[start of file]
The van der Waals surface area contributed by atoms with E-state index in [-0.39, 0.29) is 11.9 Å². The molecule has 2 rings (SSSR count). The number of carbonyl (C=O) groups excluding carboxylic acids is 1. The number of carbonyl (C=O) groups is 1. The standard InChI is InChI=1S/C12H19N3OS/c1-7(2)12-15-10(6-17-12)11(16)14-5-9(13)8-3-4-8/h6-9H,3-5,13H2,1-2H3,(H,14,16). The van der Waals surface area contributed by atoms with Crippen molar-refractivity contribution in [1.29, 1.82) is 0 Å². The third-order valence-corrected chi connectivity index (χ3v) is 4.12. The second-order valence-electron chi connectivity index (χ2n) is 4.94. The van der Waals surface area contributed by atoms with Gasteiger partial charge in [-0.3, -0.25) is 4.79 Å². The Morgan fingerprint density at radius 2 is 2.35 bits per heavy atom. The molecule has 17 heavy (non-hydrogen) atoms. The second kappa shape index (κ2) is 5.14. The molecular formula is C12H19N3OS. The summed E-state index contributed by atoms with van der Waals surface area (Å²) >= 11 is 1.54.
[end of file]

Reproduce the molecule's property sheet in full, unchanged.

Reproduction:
The van der Waals surface area contributed by atoms with E-state index in [-0.39, 0.29) is 11.9 Å². The molecule has 2 rings (SSSR count). The number of carbonyl (C=O) groups excluding carboxylic acids is 1. The number of carbonyl (C=O) groups is 1. The standard InChI is InChI=1S/C12H19N3OS/c1-7(2)12-15-10(6-17-12)11(16)14-5-9(13)8-3-4-8/h6-9H,3-5,13H2,1-2H3,(H,14,16). The van der Waals surface area contributed by atoms with Crippen molar-refractivity contribution in [1.29, 1.82) is 0 Å². The third-order valence-corrected chi connectivity index (χ3v) is 4.12. The second-order valence-electron chi connectivity index (χ2n) is 4.94. The van der Waals surface area contributed by atoms with Gasteiger partial charge in [-0.3, -0.25) is 4.79 Å². The Morgan fingerprint density at radius 2 is 2.35 bits per heavy atom. The molecule has 17 heavy (non-hydrogen) atoms. The second kappa shape index (κ2) is 5.14. The molecular formula is C12H19N3OS. The summed E-state index contributed by atoms with van der Waals surface area (Å²) >= 11 is 1.54.